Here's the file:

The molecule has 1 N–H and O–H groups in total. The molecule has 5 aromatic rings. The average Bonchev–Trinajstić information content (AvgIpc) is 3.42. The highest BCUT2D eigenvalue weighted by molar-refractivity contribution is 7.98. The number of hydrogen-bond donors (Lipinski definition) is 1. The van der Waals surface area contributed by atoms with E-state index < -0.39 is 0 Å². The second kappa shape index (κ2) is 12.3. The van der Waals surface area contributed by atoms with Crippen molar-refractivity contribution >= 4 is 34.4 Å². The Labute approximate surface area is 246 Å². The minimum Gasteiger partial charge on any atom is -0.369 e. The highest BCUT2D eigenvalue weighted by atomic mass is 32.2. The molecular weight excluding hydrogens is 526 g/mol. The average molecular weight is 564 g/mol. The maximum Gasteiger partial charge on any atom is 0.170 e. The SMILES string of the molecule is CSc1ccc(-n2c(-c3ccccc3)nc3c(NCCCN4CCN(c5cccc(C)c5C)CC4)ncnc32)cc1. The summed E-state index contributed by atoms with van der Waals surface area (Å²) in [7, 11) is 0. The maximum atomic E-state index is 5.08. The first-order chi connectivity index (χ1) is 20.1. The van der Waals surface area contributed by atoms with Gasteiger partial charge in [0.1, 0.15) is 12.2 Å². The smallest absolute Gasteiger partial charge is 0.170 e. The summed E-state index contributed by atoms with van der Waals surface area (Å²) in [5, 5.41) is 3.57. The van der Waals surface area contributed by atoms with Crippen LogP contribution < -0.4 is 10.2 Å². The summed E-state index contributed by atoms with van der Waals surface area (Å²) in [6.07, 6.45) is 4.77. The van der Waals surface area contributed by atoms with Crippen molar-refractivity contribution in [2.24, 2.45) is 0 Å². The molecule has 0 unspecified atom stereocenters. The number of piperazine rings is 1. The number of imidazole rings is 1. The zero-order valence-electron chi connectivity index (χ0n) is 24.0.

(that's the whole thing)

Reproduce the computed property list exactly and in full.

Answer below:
The molecule has 1 N–H and O–H groups in total. The molecule has 5 aromatic rings. The average Bonchev–Trinajstić information content (AvgIpc) is 3.42. The highest BCUT2D eigenvalue weighted by molar-refractivity contribution is 7.98. The number of hydrogen-bond donors (Lipinski definition) is 1. The van der Waals surface area contributed by atoms with E-state index < -0.39 is 0 Å². The second kappa shape index (κ2) is 12.3. The van der Waals surface area contributed by atoms with Crippen molar-refractivity contribution >= 4 is 34.4 Å². The Labute approximate surface area is 246 Å². The minimum Gasteiger partial charge on any atom is -0.369 e. The highest BCUT2D eigenvalue weighted by atomic mass is 32.2. The molecular weight excluding hydrogens is 526 g/mol. The average molecular weight is 564 g/mol. The maximum Gasteiger partial charge on any atom is 0.170 e. The SMILES string of the molecule is CSc1ccc(-n2c(-c3ccccc3)nc3c(NCCCN4CCN(c5cccc(C)c5C)CC4)ncnc32)cc1. The summed E-state index contributed by atoms with van der Waals surface area (Å²) in [7, 11) is 0. The maximum atomic E-state index is 5.08. The first-order chi connectivity index (χ1) is 20.1. The van der Waals surface area contributed by atoms with Gasteiger partial charge in [0.1, 0.15) is 12.2 Å². The smallest absolute Gasteiger partial charge is 0.170 e. The summed E-state index contributed by atoms with van der Waals surface area (Å²) in [5, 5.41) is 3.57. The van der Waals surface area contributed by atoms with Crippen LogP contribution < -0.4 is 10.2 Å². The summed E-state index contributed by atoms with van der Waals surface area (Å²) in [6.07, 6.45) is 4.77. The van der Waals surface area contributed by atoms with Crippen molar-refractivity contribution in [2.24, 2.45) is 0 Å². The molecule has 0 unspecified atom stereocenters. The number of piperazine rings is 1. The number of imidazole rings is 1. The zero-order valence-electron chi connectivity index (χ0n) is 24.0.